This is what the special animal encounters were at the zoo. You get to watch the elephants eat closer than you would when they are outside I guess. They had set up a petting zoo with goats, but they also fed them dinner during the time we were allowed to see them… and we couldn’t go into the feeding area. So that was a big bust.
I love two things about the graph below. First, there’s a definite trend of the numbers staying high for several months. Second, it doesn’t dip down too far. We should be able to count on at least $8,000, maybe $9,000 a month. The big bump you see is mostly due to the dog boarding business.
(The blue line is the monthly number. The red line is a 3-month average which helps smooth the curve.)
Adjusted Passive Income
I mentioned above that I shouldn’t count dog boarding and landlording as completely passive income. For 2023, I’m only going to count 50% of blogging and dog-sitting income, 80% of real estate, and 100% of dividend income.
Thanks to the power of spreadsheets, I can bring you these numbers now. This adjusted passive income would be $9,861.49 or nearly $120,000 a year. That’s up from $8,289.67 last month. I don’t know if it’s fair that it’s up when the big difference was a ton of non-passive dog boarding. However, I think I could raise prices and do limited dog boarding. That would pay well and be more passive.
Net Worth Update
My net worth updates aren’t fascinating as I don’t share the exact numbers. That’s why it’s just a footnote, not its own article.
I truly believe that net worth is one of the most critical numbers in personal finance, so it is worth sharing in some way. Showing relative growth can be helpful.
In the last report, we saw our net worth drop by 3.01%. This month it fell by another 0.16%. That’s mostly a round-off error. The markets did well, but we wrote that big check to the IRS, so it mostly balanced out. For the year, our net worth is down 4.79%. That’s still really good, considering how far down the markets are.
It’s important to recognize that everyone is in a different place in their financial journey. I’ve been blogging about personal finance for almost 16 years. FIRE wasn’t a “thing” back in 2006. We naturally are further along in that journey than some younger readers who may be just starting. Some of those readers are saddled with huge student loans that we didn’t have to deal with. If you are one of these readers, I hope you won’t be discouraged by some of the numbers above. I didn’t start many of these graphs until year 10 of blogging and early retirement planning. Please try to use it as motivation for what may be possible (depending on your circumstances and market luck) over 15-20 years.
There’s a big wild card in calculating our net worth. Now that my wife’s military pension is vested, it’s reasonable to ask whether we should include it in our net worth. If the US government didn’t back it like treasuries or FDIC, I may feel I should account for some uncertainty. I decided that it does make sense to include it. She could have earned a larger immediate salary if she didn’t work for the government. That would have boosted all the numbers across the board. Calculating pension value is not easy, but here’s the best way to know what a pension is worth. However, like most of the money mentioned in this article, this isn’t money we can spend right now.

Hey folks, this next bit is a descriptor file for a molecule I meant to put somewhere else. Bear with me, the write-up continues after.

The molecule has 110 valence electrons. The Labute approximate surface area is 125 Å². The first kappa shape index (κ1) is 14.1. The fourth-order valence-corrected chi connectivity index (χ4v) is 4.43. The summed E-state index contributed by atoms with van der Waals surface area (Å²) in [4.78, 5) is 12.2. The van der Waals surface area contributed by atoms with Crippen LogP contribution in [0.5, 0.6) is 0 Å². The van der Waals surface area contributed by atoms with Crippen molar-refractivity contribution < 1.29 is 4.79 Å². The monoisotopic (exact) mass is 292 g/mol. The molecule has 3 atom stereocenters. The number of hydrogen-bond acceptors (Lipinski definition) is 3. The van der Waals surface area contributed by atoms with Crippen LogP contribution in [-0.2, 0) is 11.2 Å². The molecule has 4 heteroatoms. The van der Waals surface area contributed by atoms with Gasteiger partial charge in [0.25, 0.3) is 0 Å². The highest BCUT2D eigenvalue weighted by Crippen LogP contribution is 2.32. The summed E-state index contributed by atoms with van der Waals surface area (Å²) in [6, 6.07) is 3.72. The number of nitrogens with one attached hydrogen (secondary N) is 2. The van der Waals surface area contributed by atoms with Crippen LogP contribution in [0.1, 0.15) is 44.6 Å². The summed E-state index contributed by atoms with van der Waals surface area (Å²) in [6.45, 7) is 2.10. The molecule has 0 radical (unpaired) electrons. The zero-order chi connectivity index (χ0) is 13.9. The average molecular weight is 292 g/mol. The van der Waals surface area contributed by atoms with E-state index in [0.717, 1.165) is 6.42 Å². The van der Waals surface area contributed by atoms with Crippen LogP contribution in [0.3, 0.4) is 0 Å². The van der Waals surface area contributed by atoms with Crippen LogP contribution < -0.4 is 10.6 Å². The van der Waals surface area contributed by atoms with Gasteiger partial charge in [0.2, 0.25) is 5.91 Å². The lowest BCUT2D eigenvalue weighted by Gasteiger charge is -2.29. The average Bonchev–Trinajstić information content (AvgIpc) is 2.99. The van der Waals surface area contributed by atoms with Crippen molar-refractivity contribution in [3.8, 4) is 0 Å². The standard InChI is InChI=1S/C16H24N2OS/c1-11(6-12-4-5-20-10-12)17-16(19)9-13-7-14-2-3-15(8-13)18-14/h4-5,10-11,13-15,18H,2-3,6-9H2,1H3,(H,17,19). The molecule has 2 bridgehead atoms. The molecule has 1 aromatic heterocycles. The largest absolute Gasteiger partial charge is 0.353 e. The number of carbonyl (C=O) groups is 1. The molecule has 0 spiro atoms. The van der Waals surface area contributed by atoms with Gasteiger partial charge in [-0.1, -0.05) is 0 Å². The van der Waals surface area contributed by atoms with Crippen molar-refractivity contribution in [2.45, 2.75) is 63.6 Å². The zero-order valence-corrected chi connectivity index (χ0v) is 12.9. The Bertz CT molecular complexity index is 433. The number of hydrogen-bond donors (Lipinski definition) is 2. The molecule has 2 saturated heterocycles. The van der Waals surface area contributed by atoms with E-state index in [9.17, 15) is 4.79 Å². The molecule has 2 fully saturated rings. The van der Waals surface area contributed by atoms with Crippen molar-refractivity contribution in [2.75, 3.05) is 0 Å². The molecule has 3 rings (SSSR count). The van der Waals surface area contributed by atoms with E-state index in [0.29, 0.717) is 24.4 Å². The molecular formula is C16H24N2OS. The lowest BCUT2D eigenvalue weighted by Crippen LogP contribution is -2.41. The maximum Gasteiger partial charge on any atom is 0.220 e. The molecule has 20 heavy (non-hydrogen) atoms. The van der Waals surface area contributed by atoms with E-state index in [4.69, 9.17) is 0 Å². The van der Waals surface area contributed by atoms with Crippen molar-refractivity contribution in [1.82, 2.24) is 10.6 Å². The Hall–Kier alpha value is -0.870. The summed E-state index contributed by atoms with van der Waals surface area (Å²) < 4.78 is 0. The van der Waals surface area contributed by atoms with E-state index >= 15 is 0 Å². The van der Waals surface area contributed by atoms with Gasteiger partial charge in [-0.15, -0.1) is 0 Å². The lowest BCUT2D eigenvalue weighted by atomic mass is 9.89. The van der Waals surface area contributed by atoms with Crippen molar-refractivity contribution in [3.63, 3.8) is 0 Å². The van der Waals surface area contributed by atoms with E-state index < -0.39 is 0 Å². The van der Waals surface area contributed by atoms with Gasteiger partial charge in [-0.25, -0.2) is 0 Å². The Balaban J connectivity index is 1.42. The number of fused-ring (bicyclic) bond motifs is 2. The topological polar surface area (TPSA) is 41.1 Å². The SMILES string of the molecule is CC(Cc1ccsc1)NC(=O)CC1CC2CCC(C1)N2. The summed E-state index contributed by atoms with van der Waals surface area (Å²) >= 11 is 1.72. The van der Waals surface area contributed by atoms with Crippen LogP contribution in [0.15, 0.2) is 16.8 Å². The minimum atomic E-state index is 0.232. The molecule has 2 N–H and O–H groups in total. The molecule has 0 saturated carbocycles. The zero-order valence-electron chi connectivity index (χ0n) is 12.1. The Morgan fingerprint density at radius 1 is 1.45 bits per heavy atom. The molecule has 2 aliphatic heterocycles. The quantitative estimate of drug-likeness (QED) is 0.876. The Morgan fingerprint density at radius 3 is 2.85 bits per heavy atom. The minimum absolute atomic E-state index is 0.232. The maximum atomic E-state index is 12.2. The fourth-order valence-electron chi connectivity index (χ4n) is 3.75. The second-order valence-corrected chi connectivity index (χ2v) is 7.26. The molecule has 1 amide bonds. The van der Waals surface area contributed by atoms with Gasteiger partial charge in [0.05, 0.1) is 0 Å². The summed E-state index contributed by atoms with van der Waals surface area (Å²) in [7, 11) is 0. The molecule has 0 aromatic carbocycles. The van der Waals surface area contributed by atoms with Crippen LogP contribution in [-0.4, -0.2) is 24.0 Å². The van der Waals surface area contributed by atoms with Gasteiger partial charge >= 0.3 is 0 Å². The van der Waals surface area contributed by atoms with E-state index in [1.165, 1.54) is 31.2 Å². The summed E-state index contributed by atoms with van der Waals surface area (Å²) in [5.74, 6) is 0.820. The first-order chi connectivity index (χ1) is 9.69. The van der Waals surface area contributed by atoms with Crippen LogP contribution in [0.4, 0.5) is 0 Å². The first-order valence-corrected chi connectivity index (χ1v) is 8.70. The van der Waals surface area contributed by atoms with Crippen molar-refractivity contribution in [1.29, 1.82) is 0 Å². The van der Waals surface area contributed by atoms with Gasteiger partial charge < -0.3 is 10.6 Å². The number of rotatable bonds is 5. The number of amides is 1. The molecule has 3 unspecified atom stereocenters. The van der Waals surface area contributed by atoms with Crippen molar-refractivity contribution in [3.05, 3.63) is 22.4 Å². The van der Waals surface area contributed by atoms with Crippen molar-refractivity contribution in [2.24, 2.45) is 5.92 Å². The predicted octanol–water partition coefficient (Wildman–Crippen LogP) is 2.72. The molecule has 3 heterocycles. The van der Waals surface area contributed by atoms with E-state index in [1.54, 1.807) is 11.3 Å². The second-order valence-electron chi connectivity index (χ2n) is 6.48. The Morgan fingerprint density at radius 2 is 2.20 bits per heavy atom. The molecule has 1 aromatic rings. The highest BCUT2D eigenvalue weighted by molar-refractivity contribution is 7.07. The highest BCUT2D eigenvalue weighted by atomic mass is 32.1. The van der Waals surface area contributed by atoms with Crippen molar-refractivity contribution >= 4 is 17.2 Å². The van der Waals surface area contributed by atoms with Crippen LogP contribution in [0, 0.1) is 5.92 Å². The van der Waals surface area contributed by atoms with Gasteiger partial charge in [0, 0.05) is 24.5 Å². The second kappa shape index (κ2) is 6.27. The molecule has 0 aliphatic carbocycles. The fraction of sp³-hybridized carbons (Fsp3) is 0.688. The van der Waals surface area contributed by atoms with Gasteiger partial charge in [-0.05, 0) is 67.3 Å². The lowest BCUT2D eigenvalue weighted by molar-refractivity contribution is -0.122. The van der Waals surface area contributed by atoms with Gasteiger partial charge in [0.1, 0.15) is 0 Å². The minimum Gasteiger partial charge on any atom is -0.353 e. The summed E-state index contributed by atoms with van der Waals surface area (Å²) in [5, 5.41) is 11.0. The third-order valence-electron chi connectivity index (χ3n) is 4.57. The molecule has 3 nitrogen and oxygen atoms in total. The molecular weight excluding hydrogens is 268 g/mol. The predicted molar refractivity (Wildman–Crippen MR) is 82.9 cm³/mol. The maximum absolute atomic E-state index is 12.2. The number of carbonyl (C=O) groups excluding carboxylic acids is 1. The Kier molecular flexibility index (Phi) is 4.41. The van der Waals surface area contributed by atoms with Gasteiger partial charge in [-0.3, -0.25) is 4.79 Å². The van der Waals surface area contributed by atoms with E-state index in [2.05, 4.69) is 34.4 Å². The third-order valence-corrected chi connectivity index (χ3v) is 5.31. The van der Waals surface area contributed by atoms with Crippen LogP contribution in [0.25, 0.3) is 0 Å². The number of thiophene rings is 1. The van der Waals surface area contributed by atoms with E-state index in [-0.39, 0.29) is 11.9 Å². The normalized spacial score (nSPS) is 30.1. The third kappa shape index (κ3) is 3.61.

How was your month? Let me know in the comments.
Sport of Money says
Nicely done on your passive income\alternative income for the month.
I am a big fan of the diversification of cash flow streams as well. I’ve spent the past 15 years building up my rental portfolio to the point my current net rental income covers all my expenses.
And I have a robust investment portfolio made up mainly of stocks, mutual funds, and private equity investments to fall back on for extra financial cushion.
Are you able to share the split between the blog income and your dog-sitting business?
My net worth went up very slightly in October. Given the challenging stock market this year, I will take it.
Lazy Man says
I don’t share the split between the blogging and dog sitting on purpose. Also, when I’m doing a ton of dog sitting (post-vaccines), I’m not blogging as much and that income goes down. When there are fewer dogs, for seasonal reasons, I blog more and that goes up.
Lazy Man, you’re doing great building multiple streams of income. I like how you calculate your rental property income/equity. I have 5 properties, all with mortgages, so sometimes it doesn’t feel cash flow positive, but if you throw the ‘mortgage paydown’ in there, it helps immensely. Thanks for sharing, BTW never been to Rhode Island and it’s always been on my bucket list!